Half of the Earth’s land surface not covered with ice remains relatively wild, research shows.

However, many of these “low human-impact” areas are broken into small, isolated pieces, which threatens their future.

The study in Scientific Reports concludes that despite widespread environmental damage inflicted by human development, such as cities and farms, there’s still an opportunity to protect vast, relatively wild regions of the Earth for the benefit of people and other living species.

“It’s not too late to aim high,” says lead author Andrew Jacobson, a geographic information systems professor at Catawba College in North Carolina. Jacobson led a team of researchers using satellite-based mapping techniques to measure human impacts across the globe and to identify areas of lowest human pressure and highest potential for saving intact habitat.

Image: UC Davis

Where are these wild spaces?

Most of the low impact areas identified by the survey were in the remote boreal forests of northern Canada and Russia, in the highlands of Central Asia, especially Tibet and Mongolia, in the deserts of North Africa and Australia, and in the tropical rain forests of the Amazon Basin of South America.

“This is good news for the planet,” says Jacobson, a scientific and geo-spatial advisor to the National Geographic Society. “The findings here suggest that roughly half of the ice-free land is still relatively less altered by humans, which leaves open the possibility of expanding the global network of protected areas and building bigger and more connected habitats for species.”

Isolated pieces

The study focused not only on the location of low human-impact areas but also on their sizes and shapes. Here, the findings were more sobering, showing that many low-impact zones are fragmented into small, isolated pieces, separated either by natural features (water, rocks, ice) or increasingly by human development.

Jason Riggio, a conservation scientist at the University of California, Davis and a coauthor of the report, notes the fragility of these fragments. “Half of all segments located in temperate forests, dry tropical forests, or tropical conifer forests were within one mile of human disturbance,” he says.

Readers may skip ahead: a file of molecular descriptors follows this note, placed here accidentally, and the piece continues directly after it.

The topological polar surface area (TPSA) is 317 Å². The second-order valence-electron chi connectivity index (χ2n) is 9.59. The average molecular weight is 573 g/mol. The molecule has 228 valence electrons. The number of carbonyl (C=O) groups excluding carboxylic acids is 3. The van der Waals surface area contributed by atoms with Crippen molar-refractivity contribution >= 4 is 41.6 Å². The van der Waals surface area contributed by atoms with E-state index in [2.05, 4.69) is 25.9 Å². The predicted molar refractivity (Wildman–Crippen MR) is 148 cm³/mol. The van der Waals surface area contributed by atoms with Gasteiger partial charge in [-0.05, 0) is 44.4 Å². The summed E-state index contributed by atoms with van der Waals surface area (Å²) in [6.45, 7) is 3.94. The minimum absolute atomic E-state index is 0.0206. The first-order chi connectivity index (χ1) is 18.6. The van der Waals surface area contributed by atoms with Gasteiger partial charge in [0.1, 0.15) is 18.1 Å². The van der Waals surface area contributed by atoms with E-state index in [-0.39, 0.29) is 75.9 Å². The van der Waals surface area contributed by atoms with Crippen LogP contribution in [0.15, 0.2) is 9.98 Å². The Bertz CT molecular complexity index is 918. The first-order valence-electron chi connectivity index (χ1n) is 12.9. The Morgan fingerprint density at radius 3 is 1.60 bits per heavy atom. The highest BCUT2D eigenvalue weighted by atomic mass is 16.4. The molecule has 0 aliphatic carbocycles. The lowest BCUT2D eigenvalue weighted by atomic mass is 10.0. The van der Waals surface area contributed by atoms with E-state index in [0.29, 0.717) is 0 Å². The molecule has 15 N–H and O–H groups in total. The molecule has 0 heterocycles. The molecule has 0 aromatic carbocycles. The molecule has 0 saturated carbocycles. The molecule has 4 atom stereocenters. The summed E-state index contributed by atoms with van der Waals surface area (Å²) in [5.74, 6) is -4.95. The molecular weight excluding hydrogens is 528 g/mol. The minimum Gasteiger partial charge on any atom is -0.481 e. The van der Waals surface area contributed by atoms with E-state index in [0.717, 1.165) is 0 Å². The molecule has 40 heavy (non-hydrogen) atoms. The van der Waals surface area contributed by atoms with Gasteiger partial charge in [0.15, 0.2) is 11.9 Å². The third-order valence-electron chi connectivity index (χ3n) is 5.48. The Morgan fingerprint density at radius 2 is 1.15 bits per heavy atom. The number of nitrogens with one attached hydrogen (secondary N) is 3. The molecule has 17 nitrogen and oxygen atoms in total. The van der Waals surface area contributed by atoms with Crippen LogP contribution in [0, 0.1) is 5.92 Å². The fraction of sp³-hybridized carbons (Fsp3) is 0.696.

Fragmentation can devastate wildlife populations. Animals are cut off from potential mates, food supplies, and migration patterns, and they are increasingly exposed to pesticides and other causes of mortality, such as roads. Extinction is the eventual result.

“The findings demonstrate that our most diverse systems are among the most threatened and even the low-impact areas, which are often less biologically diverse, are fragmented. If we wish to meet global climate targets and sustainable development goals while averting an extinction crisis, we must encourage greater protection of our remaining natural ecosystems,” says coauthor and chief advisor Jonathan Baillie, the National Geographic Society’s executive vice president and chief scientist.

“This paper shows that it’s late in the game, but not too late,” Jacobson says. “We can still greatly increase the extent of the world’s protected areas, but we must act quickly. Pressures are mounting, and habitat loss and fragmentation are rapidly eroding natural systems and the diversity of species they contain.”